CARIBOU, Maine — As the new school year unfolds, it is estimated that the average family will spend close to $500 on back-to-school supplies and clothing. Pines Health Services recently held its second annual school supply drive to help bridge a portion of the gap between what families can afford and what students need.
“Just like good health, having the right school supplies will help get kids in our area off on the right foot for a successful school year ahead. The Pines team was absolutely thrilled and excited to be able to help out for such a worthy cause,” said Lisa Caron, chief operating officer at Pines.
“This year’s drive allowed us to deliver eight 72 gallon totes, filled to the top, to various elementary schools in the areas we serve. This included Caribou, Presque Isle, Fort Fairfield, Washburn, Woodland, Connor and Van Buren. The team had a lot of fun collecting supplies last year and it was a rewarding feeling to deliver these supplies that we know are much needed,” said Caron.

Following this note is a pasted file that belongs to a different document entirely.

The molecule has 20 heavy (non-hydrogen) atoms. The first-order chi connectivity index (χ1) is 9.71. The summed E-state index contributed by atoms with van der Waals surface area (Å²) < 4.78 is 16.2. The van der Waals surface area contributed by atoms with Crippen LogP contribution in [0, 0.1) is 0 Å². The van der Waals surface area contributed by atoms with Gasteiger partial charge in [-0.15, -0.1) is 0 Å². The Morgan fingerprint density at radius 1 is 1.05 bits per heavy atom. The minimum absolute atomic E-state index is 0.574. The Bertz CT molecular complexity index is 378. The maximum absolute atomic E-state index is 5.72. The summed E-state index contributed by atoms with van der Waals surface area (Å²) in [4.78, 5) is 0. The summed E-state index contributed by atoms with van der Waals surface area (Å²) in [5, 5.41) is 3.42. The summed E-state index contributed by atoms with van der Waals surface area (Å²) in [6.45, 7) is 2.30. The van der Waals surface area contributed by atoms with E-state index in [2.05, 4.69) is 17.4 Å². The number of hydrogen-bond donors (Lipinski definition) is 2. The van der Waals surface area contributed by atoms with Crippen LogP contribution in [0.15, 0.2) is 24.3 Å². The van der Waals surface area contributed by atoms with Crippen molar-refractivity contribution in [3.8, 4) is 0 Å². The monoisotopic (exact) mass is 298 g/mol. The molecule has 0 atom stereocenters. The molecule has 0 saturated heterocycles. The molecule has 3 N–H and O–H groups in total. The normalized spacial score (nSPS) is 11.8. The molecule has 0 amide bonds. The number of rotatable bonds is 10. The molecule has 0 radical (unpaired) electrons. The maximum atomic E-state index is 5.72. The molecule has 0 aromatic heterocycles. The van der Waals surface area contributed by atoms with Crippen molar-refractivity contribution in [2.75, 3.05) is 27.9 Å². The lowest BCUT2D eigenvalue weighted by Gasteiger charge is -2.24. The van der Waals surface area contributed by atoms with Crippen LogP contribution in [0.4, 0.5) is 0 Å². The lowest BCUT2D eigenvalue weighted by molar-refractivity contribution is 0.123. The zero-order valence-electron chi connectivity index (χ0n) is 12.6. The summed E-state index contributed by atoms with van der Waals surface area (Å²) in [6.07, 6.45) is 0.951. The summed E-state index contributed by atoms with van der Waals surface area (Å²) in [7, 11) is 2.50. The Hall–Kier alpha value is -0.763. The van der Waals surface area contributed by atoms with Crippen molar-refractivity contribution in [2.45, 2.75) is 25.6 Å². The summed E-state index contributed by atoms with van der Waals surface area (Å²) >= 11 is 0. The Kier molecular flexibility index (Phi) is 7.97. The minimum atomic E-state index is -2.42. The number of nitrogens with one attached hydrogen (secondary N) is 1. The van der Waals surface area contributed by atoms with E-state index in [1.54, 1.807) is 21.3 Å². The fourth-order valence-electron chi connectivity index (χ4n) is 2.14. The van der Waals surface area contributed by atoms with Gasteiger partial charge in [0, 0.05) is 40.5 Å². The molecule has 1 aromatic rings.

National Health Center Week was Aug. 4-10. The annual celebration aims to raise awareness about the mission and accomplishments of America’s health centers, which serve close to 27 million patients, a number that continues to grow as there is an increase in demand for affordable primary care. In addition to their long history as health care homes to millions, health centers produce innovative solutions to the most pressing health care issues in their communities and reach beyond the walls of conventional medicine.
“As a community health center, Pines is always looking for ways to improve health, economic and emotional wellbeing of children and families in the areas we serve. It is always rewarding to be able to give back to our patients when we are able to,” said Casey Bouchard, communications and community relations representative for Pines and Cary Medical Center.
“Without the unparalleled generosity of the Pines team and the community, we would not have been able to deliver this sweet surprise to our elementary schools and take some of that burden off of parents and teachers,” said Bouchard.
Submitted by the Community Relations and Development Office of Cary Medical Center/Pines Health Services.